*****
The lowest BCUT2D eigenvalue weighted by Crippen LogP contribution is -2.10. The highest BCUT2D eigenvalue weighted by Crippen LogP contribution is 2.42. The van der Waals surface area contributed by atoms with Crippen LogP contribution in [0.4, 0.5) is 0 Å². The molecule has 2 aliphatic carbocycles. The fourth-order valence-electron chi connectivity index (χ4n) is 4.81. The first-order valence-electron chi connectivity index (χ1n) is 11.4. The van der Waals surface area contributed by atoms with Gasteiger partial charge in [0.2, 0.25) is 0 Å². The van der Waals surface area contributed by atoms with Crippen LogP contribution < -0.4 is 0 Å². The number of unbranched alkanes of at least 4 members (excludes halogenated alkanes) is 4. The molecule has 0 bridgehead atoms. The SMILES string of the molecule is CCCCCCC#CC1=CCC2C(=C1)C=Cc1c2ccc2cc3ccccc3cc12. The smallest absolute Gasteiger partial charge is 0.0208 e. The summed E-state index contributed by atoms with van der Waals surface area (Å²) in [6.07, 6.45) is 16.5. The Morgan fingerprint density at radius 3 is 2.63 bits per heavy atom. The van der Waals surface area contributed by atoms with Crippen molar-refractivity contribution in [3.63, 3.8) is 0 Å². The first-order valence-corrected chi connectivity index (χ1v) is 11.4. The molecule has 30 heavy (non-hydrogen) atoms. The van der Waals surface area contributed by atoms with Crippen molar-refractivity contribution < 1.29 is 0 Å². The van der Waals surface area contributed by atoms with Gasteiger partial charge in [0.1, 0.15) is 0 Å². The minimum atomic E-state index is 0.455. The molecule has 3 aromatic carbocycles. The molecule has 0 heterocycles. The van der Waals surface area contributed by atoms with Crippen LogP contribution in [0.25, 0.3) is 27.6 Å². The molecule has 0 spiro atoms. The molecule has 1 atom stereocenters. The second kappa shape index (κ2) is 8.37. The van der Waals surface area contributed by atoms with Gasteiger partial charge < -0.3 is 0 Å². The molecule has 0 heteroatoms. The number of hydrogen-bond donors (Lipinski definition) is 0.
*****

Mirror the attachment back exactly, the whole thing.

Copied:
The lowest BCUT2D eigenvalue weighted by Crippen LogP contribution is -2.10. The highest BCUT2D eigenvalue weighted by Crippen LogP contribution is 2.42. The van der Waals surface area contributed by atoms with Crippen LogP contribution in [0.4, 0.5) is 0 Å². The molecule has 2 aliphatic carbocycles. The fourth-order valence-electron chi connectivity index (χ4n) is 4.81. The first-order valence-electron chi connectivity index (χ1n) is 11.4. The van der Waals surface area contributed by atoms with Gasteiger partial charge in [0.2, 0.25) is 0 Å². The van der Waals surface area contributed by atoms with Crippen LogP contribution < -0.4 is 0 Å². The number of unbranched alkanes of at least 4 members (excludes halogenated alkanes) is 4. The molecule has 0 bridgehead atoms. The SMILES string of the molecule is CCCCCCC#CC1=CCC2C(=C1)C=Cc1c2ccc2cc3ccccc3cc12. The smallest absolute Gasteiger partial charge is 0.0208 e. The summed E-state index contributed by atoms with van der Waals surface area (Å²) in [6.07, 6.45) is 16.5. The Morgan fingerprint density at radius 3 is 2.63 bits per heavy atom. The van der Waals surface area contributed by atoms with Crippen molar-refractivity contribution in [3.63, 3.8) is 0 Å². The first-order valence-corrected chi connectivity index (χ1v) is 11.4. The molecule has 30 heavy (non-hydrogen) atoms. The van der Waals surface area contributed by atoms with Crippen molar-refractivity contribution < 1.29 is 0 Å². The van der Waals surface area contributed by atoms with Gasteiger partial charge in [0.1, 0.15) is 0 Å². The minimum atomic E-state index is 0.455. The molecule has 3 aromatic carbocycles. The molecule has 0 heterocycles. The van der Waals surface area contributed by atoms with Crippen LogP contribution in [0.25, 0.3) is 27.6 Å². The molecule has 0 spiro atoms. The molecule has 1 atom stereocenters. The second kappa shape index (κ2) is 8.37. The van der Waals surface area contributed by atoms with Gasteiger partial charge < -0.3 is 0 Å². The molecule has 0 heteroatoms. The number of hydrogen-bond donors (Lipinski definition) is 0.